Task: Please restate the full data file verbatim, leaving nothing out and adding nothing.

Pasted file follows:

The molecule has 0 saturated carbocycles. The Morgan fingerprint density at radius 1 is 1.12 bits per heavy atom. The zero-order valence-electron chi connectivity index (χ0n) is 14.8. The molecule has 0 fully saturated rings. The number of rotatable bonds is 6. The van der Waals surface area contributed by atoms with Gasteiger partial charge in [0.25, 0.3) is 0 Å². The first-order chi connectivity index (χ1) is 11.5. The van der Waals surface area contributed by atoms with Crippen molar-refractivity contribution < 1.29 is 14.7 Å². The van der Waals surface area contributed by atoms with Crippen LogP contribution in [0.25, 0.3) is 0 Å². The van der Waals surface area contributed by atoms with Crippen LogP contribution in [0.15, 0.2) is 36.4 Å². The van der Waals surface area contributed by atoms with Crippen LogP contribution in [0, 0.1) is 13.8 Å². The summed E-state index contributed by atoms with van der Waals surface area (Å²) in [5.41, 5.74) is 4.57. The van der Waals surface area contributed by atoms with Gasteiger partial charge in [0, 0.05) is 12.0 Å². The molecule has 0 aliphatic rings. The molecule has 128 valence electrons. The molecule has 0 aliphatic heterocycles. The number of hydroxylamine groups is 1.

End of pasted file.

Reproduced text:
The molecule has 0 saturated carbocycles. The Morgan fingerprint density at radius 1 is 1.12 bits per heavy atom. The zero-order valence-electron chi connectivity index (χ0n) is 14.8. The molecule has 0 fully saturated rings. The number of rotatable bonds is 6. The van der Waals surface area contributed by atoms with Gasteiger partial charge in [0.25, 0.3) is 0 Å². The first-order chi connectivity index (χ1) is 11.5. The van der Waals surface area contributed by atoms with Crippen molar-refractivity contribution < 1.29 is 14.7 Å². The van der Waals surface area contributed by atoms with Crippen LogP contribution in [0.25, 0.3) is 0 Å². The van der Waals surface area contributed by atoms with Crippen LogP contribution in [0.15, 0.2) is 36.4 Å². The van der Waals surface area contributed by atoms with Crippen LogP contribution in [0, 0.1) is 13.8 Å². The summed E-state index contributed by atoms with van der Waals surface area (Å²) in [5.41, 5.74) is 4.57. The van der Waals surface area contributed by atoms with Gasteiger partial charge in [0, 0.05) is 12.0 Å². The molecule has 0 aliphatic rings. The molecule has 128 valence electrons. The molecule has 0 aliphatic heterocycles. The number of hydroxylamine groups is 1.